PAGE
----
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article 2 section 1 constitution

Section 2 - The House Table of Contents | Next>> The House of Representatives shall be composed of Members chosen every second Year by the People of the several States, and the Electors in each State shall have the Qualifications requisite for . Section 2 of Article 2 of the Constitution Section 2 has three different clauses that talk about the powers given to the President. Clause 1: The President of the United States is the commander-in . Article II, Section 1 begins: “The executive power shall be vested in a President of the United States.” At a minimum, this Vesting Clause establishes an executive office to be occupied by an individual. At the Founding, the creation of a separate executive was hardly obvious.


Article Two of the United States Constitution - Wikipedia


Gore Cherokee Nation v. Georgia Dred Scott vs. Sanford Escobedo v. Illinois Furman v. Georgia Gitlow v. New York Gregg v. Georgia Griswold v. Connecticut Grutter v. Bollinger Hamdi v. Rumsfeld Hazelwood v. Kuhlmeier Katz v. United States Korematsu v. United States Lawrence v. Texas Lemon v. Kurtzman Lochner v. New York Loving v. Virginia Marbury v. Madison McCulloch v. Maryland Miller v.

California Miranda v. Arizona Near v. Minnesota Perry v. Schwarzenegger Powell v. Alabama Regents of the University of California v. Bakke Roper v. Simmons Schenck v.

United States Terry v. Ohio Texas v. Johnson Tinker v. Des Moines United States v. Lopez Worcester v. Georgia World Trade Center Bombing, article 2 section 1 constitution.

Article 2 Share. What is Article 2 of the Constitution? Article 2 of the United States Constitution is the section that makes the executive branch of the government.

The Executive branch of the government is the branch that has the responsibility and authority for the administration throughout the day of the state. In the United States, the executive branch includes the President, and other executive officers like state governors.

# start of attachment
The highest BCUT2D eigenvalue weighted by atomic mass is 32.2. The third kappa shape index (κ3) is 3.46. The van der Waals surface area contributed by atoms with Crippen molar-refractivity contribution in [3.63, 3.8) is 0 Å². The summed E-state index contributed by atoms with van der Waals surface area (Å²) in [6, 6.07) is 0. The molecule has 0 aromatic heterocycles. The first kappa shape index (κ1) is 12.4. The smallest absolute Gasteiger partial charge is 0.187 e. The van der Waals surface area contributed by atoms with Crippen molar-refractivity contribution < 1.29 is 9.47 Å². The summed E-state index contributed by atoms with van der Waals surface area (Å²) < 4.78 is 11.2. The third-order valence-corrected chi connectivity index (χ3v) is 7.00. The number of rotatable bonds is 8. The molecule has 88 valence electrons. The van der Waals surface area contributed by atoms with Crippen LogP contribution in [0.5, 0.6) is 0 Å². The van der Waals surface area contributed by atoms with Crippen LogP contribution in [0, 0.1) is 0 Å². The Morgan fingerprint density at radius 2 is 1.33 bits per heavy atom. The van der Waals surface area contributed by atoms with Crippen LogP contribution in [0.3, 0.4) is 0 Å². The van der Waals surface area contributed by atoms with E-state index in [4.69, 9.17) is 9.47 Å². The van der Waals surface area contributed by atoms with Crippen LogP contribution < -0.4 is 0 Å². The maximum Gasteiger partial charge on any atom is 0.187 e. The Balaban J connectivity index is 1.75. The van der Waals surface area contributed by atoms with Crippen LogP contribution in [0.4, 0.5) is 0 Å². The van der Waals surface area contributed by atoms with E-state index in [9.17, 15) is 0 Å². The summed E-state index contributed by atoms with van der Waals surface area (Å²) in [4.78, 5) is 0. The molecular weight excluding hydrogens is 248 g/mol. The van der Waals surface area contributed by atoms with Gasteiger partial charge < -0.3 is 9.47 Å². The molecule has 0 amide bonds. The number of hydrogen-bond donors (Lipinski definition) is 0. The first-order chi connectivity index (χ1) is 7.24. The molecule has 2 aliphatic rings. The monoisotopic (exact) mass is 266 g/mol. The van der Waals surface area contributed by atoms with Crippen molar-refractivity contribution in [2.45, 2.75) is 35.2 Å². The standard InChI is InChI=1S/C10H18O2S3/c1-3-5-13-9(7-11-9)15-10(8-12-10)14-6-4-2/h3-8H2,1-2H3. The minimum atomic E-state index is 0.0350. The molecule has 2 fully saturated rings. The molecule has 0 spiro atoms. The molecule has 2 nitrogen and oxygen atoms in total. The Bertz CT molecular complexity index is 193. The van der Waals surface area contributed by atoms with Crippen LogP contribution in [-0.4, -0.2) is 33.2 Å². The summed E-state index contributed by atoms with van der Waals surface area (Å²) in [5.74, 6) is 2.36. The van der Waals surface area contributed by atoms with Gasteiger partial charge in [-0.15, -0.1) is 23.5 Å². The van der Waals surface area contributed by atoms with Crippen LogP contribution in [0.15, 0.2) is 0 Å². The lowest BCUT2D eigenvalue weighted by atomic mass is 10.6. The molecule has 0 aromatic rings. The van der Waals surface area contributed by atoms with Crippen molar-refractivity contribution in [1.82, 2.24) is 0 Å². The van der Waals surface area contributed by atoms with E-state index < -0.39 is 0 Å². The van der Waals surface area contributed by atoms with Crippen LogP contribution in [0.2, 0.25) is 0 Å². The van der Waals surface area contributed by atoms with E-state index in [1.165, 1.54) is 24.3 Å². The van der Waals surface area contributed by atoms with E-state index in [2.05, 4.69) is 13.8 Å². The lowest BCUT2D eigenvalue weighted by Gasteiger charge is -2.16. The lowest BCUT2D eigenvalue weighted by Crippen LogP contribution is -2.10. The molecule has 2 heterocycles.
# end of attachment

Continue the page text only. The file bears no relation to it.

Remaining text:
Article 2 of the United States Constitution is broken down into four main sections. These sections are further broken down even more into clauses. Section 1 has 8 different clauses that all describe the rights and role of the President and Vice President of the country. Clause 1: This is the vesting clause which says that the President of the United States has the executive power and will hold his or her office for a four year term along with a vice president for the same term.

Clause 2: Both the president and the vice president are chosen by the electors, who are usually picked by the state legislatures.

Each state can choose as many electors as it has senators and representatives for that state. Clause 3: Once the electors are chosen, they will meet in their state article 2 section 1 constitution vote on who shall be President and Vice President. Originally, the person with the most votes would become President while the second highest would become Vice President. However, after the passing of the 12th Amendment, Electors would vote once for a President and once for a Vice President.